As with many localities in Arizona, miners viewed the Chiricahua Mountains as a potential mineral investment.

Some sources claim that even the Apache chief Cochise had a secret gold mining operation on the Chiricahua Reservation during its brief existence in the early 1870s.

By the end of the decade, the California mining district was established. Although mining was prevalent in parts of the Chiricahua Mountains in the late 19th and into parts of the 20th centuries, it never was a truly profitable venture. Unlike the rich copper ore body discovered in Bisbee in the Mule Mountains southwest of the Chiricahua Mountains, for the most part the Chiricahuas contain weak mineralization.

Mineral content in the Chiricahuas includes lead oxides found near the surface encased in Paleozoic limestone. It also included marble deposits located in its northwest region that were mined during the early 20th century.

The California mining district in the Chiricahuas included several towns that developed over time and were the result of mining. Their longevity differed due to logistics and the market price of the metal that was being mined.

They included the ephemeral Chiricahua City, followed by Galeyville and later the town of Paradise, which experienced its largest population of 300 by 1904. The rise and fall of Galeyville and Hilltop were connected to the value of silver.

The town of Portal, still in existence today, served as a gateway to the mining operations around Paradise.

The California mining district comprised the majority of land situated south of Apache Pass and north of Texas Canyon. It was formed on Sept. 7, 1878, as a result of a meeting held at Leroy’s Camp on Silver Creek by miners declaring their adherence to the U.S. Mining Law of May 10, 1872.

The arrival of the Southern Pacific Railroad at the old Butterfield Stage Station in San Simon on Sept. 4, 1880, brought about heightened mining interest in the Chiricahua Mountains, which lay 26 miles south.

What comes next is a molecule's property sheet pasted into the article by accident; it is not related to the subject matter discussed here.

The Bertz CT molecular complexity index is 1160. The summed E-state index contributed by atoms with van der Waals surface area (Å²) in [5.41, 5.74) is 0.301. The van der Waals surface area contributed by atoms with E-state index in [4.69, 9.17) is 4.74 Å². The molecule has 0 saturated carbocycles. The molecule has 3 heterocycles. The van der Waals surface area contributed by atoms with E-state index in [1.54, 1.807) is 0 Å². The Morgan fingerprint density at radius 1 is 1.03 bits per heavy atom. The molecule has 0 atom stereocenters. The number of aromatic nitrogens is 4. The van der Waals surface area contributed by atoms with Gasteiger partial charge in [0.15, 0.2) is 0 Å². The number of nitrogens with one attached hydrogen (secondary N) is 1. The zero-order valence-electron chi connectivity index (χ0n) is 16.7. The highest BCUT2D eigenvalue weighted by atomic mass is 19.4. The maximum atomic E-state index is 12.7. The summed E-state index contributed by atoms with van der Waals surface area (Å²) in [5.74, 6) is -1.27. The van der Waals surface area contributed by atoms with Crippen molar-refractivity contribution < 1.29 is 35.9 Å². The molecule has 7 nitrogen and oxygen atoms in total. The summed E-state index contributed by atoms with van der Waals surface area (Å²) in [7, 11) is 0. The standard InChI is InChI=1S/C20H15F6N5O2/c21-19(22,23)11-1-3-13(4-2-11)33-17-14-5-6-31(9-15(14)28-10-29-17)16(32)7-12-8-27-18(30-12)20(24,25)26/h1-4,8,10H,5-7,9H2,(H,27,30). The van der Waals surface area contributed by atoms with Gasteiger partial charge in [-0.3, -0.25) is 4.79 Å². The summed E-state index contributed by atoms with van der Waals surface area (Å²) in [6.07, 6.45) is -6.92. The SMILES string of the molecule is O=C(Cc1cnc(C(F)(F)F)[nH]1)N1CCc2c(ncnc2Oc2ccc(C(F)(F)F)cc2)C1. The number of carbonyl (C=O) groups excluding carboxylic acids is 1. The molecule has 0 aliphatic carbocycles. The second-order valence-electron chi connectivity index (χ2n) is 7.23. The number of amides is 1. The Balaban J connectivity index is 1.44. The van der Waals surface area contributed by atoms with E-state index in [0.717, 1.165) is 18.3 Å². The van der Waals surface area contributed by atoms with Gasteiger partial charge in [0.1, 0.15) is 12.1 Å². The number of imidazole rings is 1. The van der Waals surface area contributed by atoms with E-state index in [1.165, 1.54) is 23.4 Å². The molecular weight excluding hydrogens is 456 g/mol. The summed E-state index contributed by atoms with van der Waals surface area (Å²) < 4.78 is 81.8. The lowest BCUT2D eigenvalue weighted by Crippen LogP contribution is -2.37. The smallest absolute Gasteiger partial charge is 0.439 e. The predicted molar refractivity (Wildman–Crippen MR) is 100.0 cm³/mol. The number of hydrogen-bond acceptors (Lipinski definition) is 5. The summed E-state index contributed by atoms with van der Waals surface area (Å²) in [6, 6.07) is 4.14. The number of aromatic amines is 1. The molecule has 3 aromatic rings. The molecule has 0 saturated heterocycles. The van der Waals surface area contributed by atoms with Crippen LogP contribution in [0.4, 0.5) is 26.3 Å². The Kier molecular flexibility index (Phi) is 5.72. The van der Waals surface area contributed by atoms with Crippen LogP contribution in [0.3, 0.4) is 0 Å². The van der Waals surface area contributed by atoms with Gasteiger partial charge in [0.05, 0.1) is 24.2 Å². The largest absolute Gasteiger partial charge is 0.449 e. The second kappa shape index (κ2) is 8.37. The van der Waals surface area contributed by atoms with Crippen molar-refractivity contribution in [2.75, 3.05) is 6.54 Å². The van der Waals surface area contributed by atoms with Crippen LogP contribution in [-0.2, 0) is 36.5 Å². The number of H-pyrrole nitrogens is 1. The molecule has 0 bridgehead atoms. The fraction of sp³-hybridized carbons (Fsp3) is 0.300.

The first recorded mining claim in the Chiricahuas was the Hidden Treasure, worked by Jack Dunn in early 1881. It later became part of the Hilltop Mine.

The area produced a high-grade ore that was handpicked and shipped by mule for processing to such railroad points as Willcox and Lordsburg, N.M.

The California mining district continued to produce small amounts of ore into the 1980s with the El Tigre Mine (1941-1982). This locality produced 2,200-2,300 short tons of ore, including 11 ounces of gold, 2,662 ounces of silver and 73 pounds of copper.

El Tigre Mine’s host rock is composed of limestone, shale and volcanic rocks.

The King of Lead Mine adjacent to the northeastern boundary of the Chiricahua National Monument was noted for its lead and zinc deposits.

The mine, a lead, gold, zinc, copper and silver mine discovered in 1900 by John C. Riggs, was an active producer of metals through the early 1980s with more than 350 tons of ore processed.

The total production for the California mining district between 1902 and 1954 included 28,000 short tons of ore, which equaled $1,072,000 with 176 short tons of copper, 290 ounces of gold, 4,035 short tons of lead, 117,000 ounces of silver and 582 short tons of zinc.

The California mining district’s history of production was over 1.75 million short tons; however, when compared to the 8 billion pounds of copper extracted from the Warren mining district in Bisbee, it may be construed as less significant.

Archivist, historian and author William Ascarza’s forthcoming book “In Search of Fortunes: A Look at the History of Arizona Mining” will be published in December and is available for a pre-order holiday discount. For more information, contact M.T. Publishing Co. at (812) 468-8022.

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